In the West, monastic ideals and scholastic pursuits are complementary; monks are popularly imagined copying classics, preserving learning through the Middle Ages, and establishing the first universities. But this dual identity is not without its contradictions. While monasticism emphasizes the virtues of poverty, chastity, and humility, the scholar, by contrast, requires expensive infrastructureaa library, a workplace, and the means of disseminating his work. In The Monk and the Book, Megan Hale Williams argues that Saint Jerome was the first to represent biblical study as a mode of asceticism appropriate for an inhabitant of a Christian monastery, thus pioneering the enduring linkage of monastic identities and institutions with scholarship. Revisiting Jerome with the analytical tools of recent cultural historyaincluding the work of Bourdieu, Foucault, and Roger ChartieraWilliams proposes new interpretations that remove obstacles to understanding the life and legacy of the saint. Examining issues such as the construction of Jeromeas literary persona, the form and contents of his library, and the intellectual framework of his commentaries, Williams shows that Jeromeas textual and exegetical work on the Hebrew scriptures helped to construct a new culture of learning. This fusion of the identities of scholar and monk, Williams shows, continues to reverberate in the culture of the modern university. q[Williams] has written a fascinating study, which provides a series of striking insights into the career of one of the most colorful and influential figures in Christian antiquity. Jerome's Latin Bible would become the foundational text for the intellectual development of the West, providing words for the deepest aspirations and most intensely held convictions of an entire civilization. Williams's book does much to illumine the circumstances in which that fundamental text was produced, and reminds us that great ideas, like great people, have particular origins, and their own complex settings.qaEamon Duffy, New York Review of BooksThe columns are defined not only by the arrangement of the writing on the page but also by the ruling pattern that guides the writing. ... Two factors, however, suggest that Jeromea#39;s adaptation involved more than merely copying the format of the Greek Chronicle. ... obsecro, ut, quidquid hoc tumul- tuarii operis est, amicorum, non iudicum animo relegatis, praesertim cum et notario, ut scitis, uelocis- simeanbsp;...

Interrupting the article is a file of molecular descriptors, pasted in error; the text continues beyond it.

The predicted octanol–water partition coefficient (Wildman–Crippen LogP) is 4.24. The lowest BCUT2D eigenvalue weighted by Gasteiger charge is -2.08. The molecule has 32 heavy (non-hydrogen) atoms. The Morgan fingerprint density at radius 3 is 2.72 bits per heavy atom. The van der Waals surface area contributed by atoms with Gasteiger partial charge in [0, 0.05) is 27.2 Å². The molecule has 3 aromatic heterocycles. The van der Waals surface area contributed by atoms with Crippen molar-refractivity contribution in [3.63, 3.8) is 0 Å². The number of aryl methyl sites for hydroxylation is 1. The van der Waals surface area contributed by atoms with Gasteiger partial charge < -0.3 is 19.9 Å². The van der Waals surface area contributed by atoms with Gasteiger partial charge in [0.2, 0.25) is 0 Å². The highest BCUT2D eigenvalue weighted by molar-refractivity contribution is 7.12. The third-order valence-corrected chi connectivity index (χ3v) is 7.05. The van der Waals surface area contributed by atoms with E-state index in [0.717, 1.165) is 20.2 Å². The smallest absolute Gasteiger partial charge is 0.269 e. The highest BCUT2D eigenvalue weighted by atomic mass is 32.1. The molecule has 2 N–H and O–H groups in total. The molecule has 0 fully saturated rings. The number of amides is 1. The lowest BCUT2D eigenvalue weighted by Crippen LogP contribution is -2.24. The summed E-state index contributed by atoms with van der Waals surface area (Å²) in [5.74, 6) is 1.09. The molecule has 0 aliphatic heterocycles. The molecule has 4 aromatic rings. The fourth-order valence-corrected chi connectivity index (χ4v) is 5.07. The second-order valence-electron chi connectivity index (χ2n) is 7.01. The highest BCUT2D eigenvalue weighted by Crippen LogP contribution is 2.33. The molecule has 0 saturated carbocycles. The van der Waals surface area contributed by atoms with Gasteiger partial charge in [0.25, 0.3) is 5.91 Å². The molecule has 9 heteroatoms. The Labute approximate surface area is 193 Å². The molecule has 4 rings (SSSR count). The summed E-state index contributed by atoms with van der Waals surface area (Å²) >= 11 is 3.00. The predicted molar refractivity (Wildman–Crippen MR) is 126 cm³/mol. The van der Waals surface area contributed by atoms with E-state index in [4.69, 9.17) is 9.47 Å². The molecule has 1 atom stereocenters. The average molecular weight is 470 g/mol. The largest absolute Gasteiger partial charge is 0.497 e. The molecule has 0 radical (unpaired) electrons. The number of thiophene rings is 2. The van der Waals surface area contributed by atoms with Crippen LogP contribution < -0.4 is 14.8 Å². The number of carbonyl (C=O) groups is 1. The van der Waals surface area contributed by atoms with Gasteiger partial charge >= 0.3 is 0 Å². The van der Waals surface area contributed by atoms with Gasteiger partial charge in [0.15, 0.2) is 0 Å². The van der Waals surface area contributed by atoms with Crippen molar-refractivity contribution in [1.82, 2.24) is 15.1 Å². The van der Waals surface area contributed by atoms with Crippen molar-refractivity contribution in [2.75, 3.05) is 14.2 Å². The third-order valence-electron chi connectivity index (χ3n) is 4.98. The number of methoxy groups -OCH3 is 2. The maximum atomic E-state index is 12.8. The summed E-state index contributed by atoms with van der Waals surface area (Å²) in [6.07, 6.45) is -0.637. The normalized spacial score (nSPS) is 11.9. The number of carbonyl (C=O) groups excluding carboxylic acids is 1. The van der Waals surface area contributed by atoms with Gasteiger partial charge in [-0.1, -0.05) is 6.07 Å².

|Title||:||The Monk and the Book|
|Author||:||Megan Hale Williams|
|Publisher||:||University of Chicago Press - 2008-09-15|